A US$7 billion pipeline to be laid across northern Malaysia will divert up to a third of oil now being carried through the Malacca Strait, ensuring a secure supply from the Middle East to East Asia, officials said yesterday.
Work on the 300km pipeline from Kedah state on the northwestern coast to Kelantan state in the northeast will begin next year finish in 2014, said Rahim Kamil Sulaiman, chairman of the project owner, Trans-Peninsula Petroleum Sdn Bhd.
"This is not a political project. It is a commercial undertaking. The project is economically viable," he told a news conference.
He said the pipeline will be a substitute for the Strait of Malacca, through which half the world's oil is shipped.
The strait is also notorious for robberies and hijackings, although the number of attacks has fallen since Malaysia, Indonesia and Singapore, which share the waterway, increased patrols in 2005.
Rahim said the timing of the pipeline was perfect as more oil is headed to China, which has become the world's second largest importer of oil.
Earlier yesterday, the Trans-Peninsula company signed an agreement with Malaysia's Ranhill Engineers and Constructors as well as Indonesia's PT Tripatra for the design and construction of the pipeline.
The signing was witnessed by Malaysian Prime Minister Abdullah Ahmad Badawi and Indonesian President Susilo Bambang Yudhoyono.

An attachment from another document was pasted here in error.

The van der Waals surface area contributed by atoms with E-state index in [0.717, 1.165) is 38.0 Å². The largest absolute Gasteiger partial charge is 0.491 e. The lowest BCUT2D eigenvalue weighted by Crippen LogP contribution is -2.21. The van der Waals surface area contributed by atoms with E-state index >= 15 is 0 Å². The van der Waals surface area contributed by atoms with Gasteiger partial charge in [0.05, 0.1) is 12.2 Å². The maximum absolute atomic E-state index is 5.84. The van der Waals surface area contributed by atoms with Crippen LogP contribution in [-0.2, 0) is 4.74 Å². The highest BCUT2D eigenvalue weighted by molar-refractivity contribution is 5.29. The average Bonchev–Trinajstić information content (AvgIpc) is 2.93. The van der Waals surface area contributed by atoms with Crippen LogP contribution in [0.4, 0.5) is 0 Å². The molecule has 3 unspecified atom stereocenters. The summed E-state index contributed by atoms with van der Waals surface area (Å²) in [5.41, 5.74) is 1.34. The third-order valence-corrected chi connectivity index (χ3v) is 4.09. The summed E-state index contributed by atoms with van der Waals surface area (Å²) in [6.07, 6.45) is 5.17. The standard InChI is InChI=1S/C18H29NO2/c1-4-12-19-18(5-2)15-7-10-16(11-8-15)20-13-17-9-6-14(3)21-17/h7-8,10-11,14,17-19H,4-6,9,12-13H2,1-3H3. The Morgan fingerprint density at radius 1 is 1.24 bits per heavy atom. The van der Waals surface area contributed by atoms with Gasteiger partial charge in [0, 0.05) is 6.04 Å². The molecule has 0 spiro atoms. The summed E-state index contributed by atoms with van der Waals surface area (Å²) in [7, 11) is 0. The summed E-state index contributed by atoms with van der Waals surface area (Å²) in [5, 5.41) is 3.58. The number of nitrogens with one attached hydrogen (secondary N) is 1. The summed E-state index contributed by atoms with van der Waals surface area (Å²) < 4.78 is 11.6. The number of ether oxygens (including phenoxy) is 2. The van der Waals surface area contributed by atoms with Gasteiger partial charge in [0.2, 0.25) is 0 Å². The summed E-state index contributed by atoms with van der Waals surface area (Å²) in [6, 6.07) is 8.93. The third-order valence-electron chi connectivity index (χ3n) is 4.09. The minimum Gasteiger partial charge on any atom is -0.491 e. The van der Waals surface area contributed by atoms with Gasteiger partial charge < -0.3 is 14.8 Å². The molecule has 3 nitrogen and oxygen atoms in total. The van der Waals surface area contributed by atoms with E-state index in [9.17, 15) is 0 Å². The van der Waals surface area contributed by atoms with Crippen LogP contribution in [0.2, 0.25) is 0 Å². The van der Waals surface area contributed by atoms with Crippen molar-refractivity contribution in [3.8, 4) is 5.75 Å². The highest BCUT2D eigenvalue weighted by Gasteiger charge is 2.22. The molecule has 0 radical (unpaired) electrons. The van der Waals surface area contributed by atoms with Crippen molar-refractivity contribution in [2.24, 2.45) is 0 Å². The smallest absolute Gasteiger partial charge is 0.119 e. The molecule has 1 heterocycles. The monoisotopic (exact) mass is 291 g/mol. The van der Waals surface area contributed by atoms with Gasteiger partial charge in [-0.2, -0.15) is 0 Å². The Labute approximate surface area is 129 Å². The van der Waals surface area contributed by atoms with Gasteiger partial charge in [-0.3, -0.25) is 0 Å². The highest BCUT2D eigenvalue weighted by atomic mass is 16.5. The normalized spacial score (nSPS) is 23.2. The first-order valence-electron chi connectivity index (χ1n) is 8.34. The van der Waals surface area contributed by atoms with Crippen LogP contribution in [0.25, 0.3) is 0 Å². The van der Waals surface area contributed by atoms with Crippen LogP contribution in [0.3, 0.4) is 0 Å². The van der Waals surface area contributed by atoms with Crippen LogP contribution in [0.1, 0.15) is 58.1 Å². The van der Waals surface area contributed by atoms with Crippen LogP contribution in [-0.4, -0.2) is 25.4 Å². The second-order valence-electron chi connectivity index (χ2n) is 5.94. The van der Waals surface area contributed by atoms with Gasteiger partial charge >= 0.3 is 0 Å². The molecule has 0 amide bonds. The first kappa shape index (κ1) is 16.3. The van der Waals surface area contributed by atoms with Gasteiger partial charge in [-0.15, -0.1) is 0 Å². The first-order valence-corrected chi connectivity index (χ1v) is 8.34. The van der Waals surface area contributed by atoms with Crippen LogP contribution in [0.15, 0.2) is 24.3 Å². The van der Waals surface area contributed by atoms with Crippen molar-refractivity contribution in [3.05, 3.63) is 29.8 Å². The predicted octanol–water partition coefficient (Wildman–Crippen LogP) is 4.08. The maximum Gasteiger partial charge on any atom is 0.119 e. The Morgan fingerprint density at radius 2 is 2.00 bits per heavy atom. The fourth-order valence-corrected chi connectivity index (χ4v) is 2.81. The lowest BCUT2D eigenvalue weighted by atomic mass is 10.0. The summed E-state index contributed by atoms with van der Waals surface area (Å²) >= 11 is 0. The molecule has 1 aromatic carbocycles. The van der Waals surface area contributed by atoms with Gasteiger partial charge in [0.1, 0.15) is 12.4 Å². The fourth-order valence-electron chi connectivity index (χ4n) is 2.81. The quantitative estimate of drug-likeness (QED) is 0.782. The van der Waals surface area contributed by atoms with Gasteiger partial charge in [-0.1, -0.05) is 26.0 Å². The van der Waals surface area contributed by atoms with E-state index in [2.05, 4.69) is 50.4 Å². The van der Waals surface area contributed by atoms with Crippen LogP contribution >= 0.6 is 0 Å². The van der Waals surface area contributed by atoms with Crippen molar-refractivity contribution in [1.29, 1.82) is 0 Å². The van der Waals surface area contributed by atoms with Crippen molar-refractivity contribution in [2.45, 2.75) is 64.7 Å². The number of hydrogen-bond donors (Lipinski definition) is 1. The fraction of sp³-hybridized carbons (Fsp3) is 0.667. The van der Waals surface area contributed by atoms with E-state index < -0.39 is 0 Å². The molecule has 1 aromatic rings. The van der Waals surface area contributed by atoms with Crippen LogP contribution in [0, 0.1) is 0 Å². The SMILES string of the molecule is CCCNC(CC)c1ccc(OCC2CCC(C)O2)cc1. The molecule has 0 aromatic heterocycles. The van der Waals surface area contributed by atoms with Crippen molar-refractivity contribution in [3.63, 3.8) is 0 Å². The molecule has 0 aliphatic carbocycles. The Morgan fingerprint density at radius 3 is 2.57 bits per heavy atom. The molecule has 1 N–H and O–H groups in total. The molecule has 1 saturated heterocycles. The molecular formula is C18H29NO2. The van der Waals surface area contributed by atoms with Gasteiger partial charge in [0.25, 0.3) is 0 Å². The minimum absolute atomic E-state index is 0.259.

Trans-Penisula has also tied up with Saudi Arabia's Al-Banader International Group for oil supplies but has given no details.
Funds for the construction of the pipeline will come from local and foreign investors, Rahim said, declining to reveal details.
Under the plan, crude oil would be refined in Kedah, pumped through the pipe to Kelantan and then loaded onto tankers bound for Japan, China and South Korea, completely bypassing Singapore and the Malacca Strait.
Kedah Chief Minister Mahdzir Khalid told reporters that two refineries, costing a total of US$9 billion, will be built in Kedah by 2010 with a combined refining capacity of 450,000 barrels a day.
Malaysian companies SKS Ventures and Merapoh Resources Corp are expected to unveil details of the refineries in August, he said.
In a statement, Trans-Peninsula said the project will create reserve oil facilities for Asia, which accounts for about a third of world oil consumption.
It said offshore mooring facilities will be built in Yan in Kedah and Bachok in Kelantan to accommodate very large crude carriers, while a major storage tank will be built in Jeli in Kelantan.
In the first phase, which is to become operational by mid-2011, it said the pipeline can carry 2 million barrels of oil a day with a 60 million barrels of storage capacity.
This would triple to 6 million barrels a day of throughput and 180 million barrels in storage when fully completed in 2014, it added.
"There will be a faster turn around of oil tankers. Congestion in the Straits [sic] of Malacca will be eased. There will be ample strategic reserve of crude oil reachable within seven days to East Asia," it said.
It takes oil tankers up to three weeks to sail through the strait to reach east Asia.
Rahim said construction will abide by environmental guidelines and will be designed to traverse through the least settled areas to minimize social impact.
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